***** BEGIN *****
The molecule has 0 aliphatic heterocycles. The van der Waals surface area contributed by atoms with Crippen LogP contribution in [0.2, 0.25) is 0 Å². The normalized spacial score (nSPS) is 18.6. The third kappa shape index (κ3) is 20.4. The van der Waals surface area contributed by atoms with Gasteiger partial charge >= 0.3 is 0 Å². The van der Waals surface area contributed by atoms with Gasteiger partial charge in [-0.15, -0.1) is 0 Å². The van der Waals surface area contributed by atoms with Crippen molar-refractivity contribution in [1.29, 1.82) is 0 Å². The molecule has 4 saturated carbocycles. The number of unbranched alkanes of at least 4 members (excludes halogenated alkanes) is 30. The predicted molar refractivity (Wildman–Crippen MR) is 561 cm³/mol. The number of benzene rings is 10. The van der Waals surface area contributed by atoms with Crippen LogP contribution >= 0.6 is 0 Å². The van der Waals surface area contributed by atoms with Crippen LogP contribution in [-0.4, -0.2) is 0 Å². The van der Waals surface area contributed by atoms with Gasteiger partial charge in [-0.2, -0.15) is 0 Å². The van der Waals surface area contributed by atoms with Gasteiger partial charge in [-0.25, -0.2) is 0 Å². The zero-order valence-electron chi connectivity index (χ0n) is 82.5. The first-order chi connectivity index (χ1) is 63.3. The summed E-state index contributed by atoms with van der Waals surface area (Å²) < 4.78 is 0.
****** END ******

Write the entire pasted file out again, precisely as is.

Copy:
The molecule has 0 aliphatic heterocycles. The van der Waals surface area contributed by atoms with Crippen LogP contribution in [0.2, 0.25) is 0 Å². The normalized spacial score (nSPS) is 18.6. The third kappa shape index (κ3) is 20.4. The van der Waals surface area contributed by atoms with Gasteiger partial charge >= 0.3 is 0 Å². The van der Waals surface area contributed by atoms with Gasteiger partial charge in [-0.15, -0.1) is 0 Å². The van der Waals surface area contributed by atoms with Crippen molar-refractivity contribution in [1.29, 1.82) is 0 Å². The molecule has 4 saturated carbocycles. The number of unbranched alkanes of at least 4 members (excludes halogenated alkanes) is 30. The predicted molar refractivity (Wildman–Crippen MR) is 561 cm³/mol. The number of benzene rings is 10. The van der Waals surface area contributed by atoms with Crippen LogP contribution >= 0.6 is 0 Å². The van der Waals surface area contributed by atoms with Crippen LogP contribution in [-0.4, -0.2) is 0 Å². The van der Waals surface area contributed by atoms with Gasteiger partial charge in [-0.2, -0.15) is 0 Å². The van der Waals surface area contributed by atoms with Gasteiger partial charge in [-0.25, -0.2) is 0 Å². The zero-order valence-electron chi connectivity index (χ0n) is 82.5. The first-order chi connectivity index (χ1) is 63.3. The summed E-state index contributed by atoms with van der Waals surface area (Å²) < 4.78 is 0.